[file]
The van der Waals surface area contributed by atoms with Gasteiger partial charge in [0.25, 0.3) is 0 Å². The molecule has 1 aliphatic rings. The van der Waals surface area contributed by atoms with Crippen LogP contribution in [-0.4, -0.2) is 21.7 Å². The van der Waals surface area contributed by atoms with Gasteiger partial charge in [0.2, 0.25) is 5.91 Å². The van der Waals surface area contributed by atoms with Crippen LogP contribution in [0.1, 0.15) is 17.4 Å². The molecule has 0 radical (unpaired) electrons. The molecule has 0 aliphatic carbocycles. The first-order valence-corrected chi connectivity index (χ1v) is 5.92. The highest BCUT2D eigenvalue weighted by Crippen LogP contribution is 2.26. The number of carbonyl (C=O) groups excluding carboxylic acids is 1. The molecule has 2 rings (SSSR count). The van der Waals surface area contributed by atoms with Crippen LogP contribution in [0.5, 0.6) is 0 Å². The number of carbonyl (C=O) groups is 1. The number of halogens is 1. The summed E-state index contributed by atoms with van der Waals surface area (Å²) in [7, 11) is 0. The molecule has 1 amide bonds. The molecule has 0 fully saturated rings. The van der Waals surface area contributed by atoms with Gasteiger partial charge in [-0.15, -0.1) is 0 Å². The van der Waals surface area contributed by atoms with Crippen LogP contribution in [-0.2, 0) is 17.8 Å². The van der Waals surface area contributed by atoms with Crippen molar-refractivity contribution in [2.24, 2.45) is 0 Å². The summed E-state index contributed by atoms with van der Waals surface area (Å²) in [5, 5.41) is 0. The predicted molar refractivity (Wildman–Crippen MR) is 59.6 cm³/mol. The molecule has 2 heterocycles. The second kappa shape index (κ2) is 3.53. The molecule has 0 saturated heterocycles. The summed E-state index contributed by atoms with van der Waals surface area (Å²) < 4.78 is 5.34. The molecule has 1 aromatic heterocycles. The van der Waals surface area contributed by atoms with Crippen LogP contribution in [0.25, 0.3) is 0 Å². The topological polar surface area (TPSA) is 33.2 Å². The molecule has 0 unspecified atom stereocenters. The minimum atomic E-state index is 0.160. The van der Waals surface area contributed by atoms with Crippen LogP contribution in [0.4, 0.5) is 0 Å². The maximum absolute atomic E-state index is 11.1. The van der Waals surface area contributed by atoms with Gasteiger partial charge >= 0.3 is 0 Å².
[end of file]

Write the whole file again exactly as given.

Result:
The van der Waals surface area contributed by atoms with Gasteiger partial charge in [0.25, 0.3) is 0 Å². The molecule has 1 aliphatic rings. The van der Waals surface area contributed by atoms with Crippen LogP contribution in [-0.4, -0.2) is 21.7 Å². The van der Waals surface area contributed by atoms with Gasteiger partial charge in [0.2, 0.25) is 5.91 Å². The van der Waals surface area contributed by atoms with Crippen LogP contribution in [0.1, 0.15) is 17.4 Å². The molecule has 0 radical (unpaired) electrons. The molecule has 0 aliphatic carbocycles. The first-order valence-corrected chi connectivity index (χ1v) is 5.92. The highest BCUT2D eigenvalue weighted by Crippen LogP contribution is 2.26. The number of carbonyl (C=O) groups excluding carboxylic acids is 1. The molecule has 2 rings (SSSR count). The van der Waals surface area contributed by atoms with Crippen LogP contribution in [0.5, 0.6) is 0 Å². The number of carbonyl (C=O) groups is 1. The number of halogens is 1. The summed E-state index contributed by atoms with van der Waals surface area (Å²) in [7, 11) is 0. The molecule has 1 amide bonds. The molecule has 0 fully saturated rings. The van der Waals surface area contributed by atoms with Gasteiger partial charge in [-0.15, -0.1) is 0 Å². The van der Waals surface area contributed by atoms with Crippen LogP contribution in [-0.2, 0) is 17.8 Å². The van der Waals surface area contributed by atoms with Crippen molar-refractivity contribution in [2.24, 2.45) is 0 Å². The summed E-state index contributed by atoms with van der Waals surface area (Å²) in [5, 5.41) is 0. The predicted molar refractivity (Wildman–Crippen MR) is 59.6 cm³/mol. The molecule has 2 heterocycles. The second kappa shape index (κ2) is 3.53. The molecule has 0 saturated heterocycles. The summed E-state index contributed by atoms with van der Waals surface area (Å²) < 4.78 is 5.34. The molecule has 1 aromatic heterocycles. The van der Waals surface area contributed by atoms with Crippen LogP contribution in [0.25, 0.3) is 0 Å². The topological polar surface area (TPSA) is 33.2 Å². The molecule has 0 unspecified atom stereocenters. The minimum atomic E-state index is 0.160. The van der Waals surface area contributed by atoms with Crippen LogP contribution in [0.4, 0.5) is 0 Å². The maximum absolute atomic E-state index is 11.1. The van der Waals surface area contributed by atoms with Gasteiger partial charge >= 0.3 is 0 Å².